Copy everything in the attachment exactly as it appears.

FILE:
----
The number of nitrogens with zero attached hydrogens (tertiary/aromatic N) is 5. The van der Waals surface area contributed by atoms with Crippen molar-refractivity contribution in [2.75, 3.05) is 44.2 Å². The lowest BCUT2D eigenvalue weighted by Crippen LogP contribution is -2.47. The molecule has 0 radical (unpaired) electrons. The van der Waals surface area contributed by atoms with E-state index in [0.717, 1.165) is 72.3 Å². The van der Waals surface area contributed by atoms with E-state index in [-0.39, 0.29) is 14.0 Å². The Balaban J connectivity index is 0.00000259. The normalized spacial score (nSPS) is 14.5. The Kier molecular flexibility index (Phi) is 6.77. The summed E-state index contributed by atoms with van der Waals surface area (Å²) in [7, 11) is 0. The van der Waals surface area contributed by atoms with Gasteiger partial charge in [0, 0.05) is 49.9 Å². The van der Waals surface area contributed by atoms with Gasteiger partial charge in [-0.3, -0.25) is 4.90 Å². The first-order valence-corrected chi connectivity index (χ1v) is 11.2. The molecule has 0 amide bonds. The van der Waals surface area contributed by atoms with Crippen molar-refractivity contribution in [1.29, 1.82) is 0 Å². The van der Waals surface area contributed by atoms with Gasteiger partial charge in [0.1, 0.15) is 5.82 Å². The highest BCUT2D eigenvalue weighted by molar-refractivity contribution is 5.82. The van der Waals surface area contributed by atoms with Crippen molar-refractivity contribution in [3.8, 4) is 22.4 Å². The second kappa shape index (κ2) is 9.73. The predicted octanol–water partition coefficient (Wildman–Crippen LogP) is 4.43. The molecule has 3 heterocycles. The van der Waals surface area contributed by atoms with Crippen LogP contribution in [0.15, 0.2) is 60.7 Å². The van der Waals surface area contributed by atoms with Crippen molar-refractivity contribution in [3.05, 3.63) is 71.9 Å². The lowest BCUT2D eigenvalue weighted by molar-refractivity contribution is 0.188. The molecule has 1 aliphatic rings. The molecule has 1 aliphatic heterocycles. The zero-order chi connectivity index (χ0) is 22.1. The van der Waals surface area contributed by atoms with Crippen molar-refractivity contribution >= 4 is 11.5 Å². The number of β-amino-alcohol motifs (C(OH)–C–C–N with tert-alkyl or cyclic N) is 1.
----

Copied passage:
The number of nitrogens with zero attached hydrogens (tertiary/aromatic N) is 5. The van der Waals surface area contributed by atoms with Crippen molar-refractivity contribution in [2.75, 3.05) is 44.2 Å². The lowest BCUT2D eigenvalue weighted by Crippen LogP contribution is -2.47. The molecule has 0 radical (unpaired) electrons. The van der Waals surface area contributed by atoms with E-state index in [0.717, 1.165) is 72.3 Å². The van der Waals surface area contributed by atoms with E-state index in [-0.39, 0.29) is 14.0 Å². The Balaban J connectivity index is 0.00000259. The normalized spacial score (nSPS) is 14.5. The Kier molecular flexibility index (Phi) is 6.77. The summed E-state index contributed by atoms with van der Waals surface area (Å²) in [7, 11) is 0. The van der Waals surface area contributed by atoms with Gasteiger partial charge in [0, 0.05) is 49.9 Å². The van der Waals surface area contributed by atoms with Gasteiger partial charge in [-0.3, -0.25) is 4.90 Å². The first-order valence-corrected chi connectivity index (χ1v) is 11.2. The molecule has 0 amide bonds. The van der Waals surface area contributed by atoms with Crippen molar-refractivity contribution in [1.29, 1.82) is 0 Å². The van der Waals surface area contributed by atoms with Gasteiger partial charge in [0.1, 0.15) is 5.82 Å². The highest BCUT2D eigenvalue weighted by molar-refractivity contribution is 5.82. The van der Waals surface area contributed by atoms with Crippen molar-refractivity contribution in [3.8, 4) is 22.4 Å². The second kappa shape index (κ2) is 9.73. The predicted octanol–water partition coefficient (Wildman–Crippen LogP) is 4.43. The molecule has 3 heterocycles. The van der Waals surface area contributed by atoms with Crippen LogP contribution in [0.15, 0.2) is 60.7 Å². The van der Waals surface area contributed by atoms with Crippen molar-refractivity contribution in [3.05, 3.63) is 71.9 Å². The lowest BCUT2D eigenvalue weighted by molar-refractivity contribution is 0.188. The molecule has 1 aliphatic rings. The molecule has 1 aliphatic heterocycles. The zero-order chi connectivity index (χ0) is 22.1. The van der Waals surface area contributed by atoms with Crippen molar-refractivity contribution >= 4 is 11.5 Å². The number of β-amino-alcohol motifs (C(OH)–C–C–N with tert-alkyl or cyclic N) is 1.